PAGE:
Job Dissatisfaction Is an Avoidable Habit

Complaining can become wired in our brain, and changing it can lead to a better worklife
August 18, 2019 Updated: January 28, 2020

Like children, employees complain to get what they want. They know the squeaky wheel gets the oil. What they don’t know is that complaining can become habitual.

Employees complain most about what they don’t have and can’t control. This is why they’re never completely satisfied. Getting what they want is dependent on people they don’t control and material things they can’t always have. As a result, complaining about dissatisfactions is inevitable.

The result is people suffer a lot of mental discomfort working in jobs they harbor complaints about, feeding a mentality that can increase stress and resentment.

Even when the option exists to jump ship for greener pastures, unhappy employees often choose to stay in their jobs and complain. A real time example of this is provided by the shortage of job seekers during one of the best job markets in U.S. history.

A recent Harris Interactive survey found that 55 percent of U.S. workers are dissatisfied with some aspect of their work experience. Of this group, 33 percent believe they’ve reached a dead end and 21 percent say they’re eager to make a job change.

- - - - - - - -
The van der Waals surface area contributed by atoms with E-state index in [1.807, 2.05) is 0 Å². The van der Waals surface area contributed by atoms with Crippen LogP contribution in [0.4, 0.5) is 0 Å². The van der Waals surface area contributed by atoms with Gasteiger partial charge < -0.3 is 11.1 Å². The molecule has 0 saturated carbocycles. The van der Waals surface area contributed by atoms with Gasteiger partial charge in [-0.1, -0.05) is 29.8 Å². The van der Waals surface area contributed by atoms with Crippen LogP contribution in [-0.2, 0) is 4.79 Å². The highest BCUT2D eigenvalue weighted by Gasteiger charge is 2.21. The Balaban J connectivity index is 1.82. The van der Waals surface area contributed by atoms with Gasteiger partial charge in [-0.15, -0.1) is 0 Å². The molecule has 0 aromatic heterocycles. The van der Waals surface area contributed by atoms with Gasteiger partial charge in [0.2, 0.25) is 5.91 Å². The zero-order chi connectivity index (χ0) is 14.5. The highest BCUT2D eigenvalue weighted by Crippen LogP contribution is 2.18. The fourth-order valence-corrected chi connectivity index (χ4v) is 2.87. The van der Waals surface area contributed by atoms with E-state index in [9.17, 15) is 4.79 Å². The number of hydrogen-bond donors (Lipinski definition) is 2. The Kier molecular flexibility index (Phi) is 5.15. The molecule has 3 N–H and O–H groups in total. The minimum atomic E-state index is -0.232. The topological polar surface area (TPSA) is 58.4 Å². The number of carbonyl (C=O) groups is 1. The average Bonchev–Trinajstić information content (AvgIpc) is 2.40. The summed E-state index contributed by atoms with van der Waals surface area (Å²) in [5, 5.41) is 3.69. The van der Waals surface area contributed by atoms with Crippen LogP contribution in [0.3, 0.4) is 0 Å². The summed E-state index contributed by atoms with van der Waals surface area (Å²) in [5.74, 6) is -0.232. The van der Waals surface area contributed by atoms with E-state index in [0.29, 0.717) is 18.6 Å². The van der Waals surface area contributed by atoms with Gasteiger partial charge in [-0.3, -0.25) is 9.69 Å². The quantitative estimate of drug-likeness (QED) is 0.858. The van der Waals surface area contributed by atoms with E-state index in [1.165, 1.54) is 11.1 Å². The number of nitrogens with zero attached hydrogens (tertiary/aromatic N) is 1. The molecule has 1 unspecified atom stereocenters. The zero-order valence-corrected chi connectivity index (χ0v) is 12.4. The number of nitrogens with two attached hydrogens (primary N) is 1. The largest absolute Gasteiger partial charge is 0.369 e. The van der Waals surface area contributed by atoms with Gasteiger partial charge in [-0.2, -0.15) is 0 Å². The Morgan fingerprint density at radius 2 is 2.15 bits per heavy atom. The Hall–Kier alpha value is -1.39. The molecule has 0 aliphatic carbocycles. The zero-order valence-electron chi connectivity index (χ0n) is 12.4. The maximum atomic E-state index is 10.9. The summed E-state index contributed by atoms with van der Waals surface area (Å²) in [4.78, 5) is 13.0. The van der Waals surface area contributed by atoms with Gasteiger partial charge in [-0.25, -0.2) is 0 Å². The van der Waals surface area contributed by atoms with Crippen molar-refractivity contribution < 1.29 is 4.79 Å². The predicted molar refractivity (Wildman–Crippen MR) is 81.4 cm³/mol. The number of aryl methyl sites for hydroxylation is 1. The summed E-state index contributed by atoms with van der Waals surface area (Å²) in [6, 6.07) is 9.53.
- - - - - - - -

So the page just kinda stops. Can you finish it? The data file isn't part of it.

If these figures are accurate, up to 85 million employees are thinking they might be better off working elsewhere. If they’re serious about this, now would be the time to make a move since there are currently more open jobs than job seekers. This is making it necessary for businesses to relax their hiring standards.

They’re widening the talent pool by going after older workers, people with disabilities, and the previously incarcerated. You’re highly marketable even if all you have are the bare minimum qualifications. And your opportunities are quadrupled if you have a favorable attitude, good organizational skills, and can get along with others.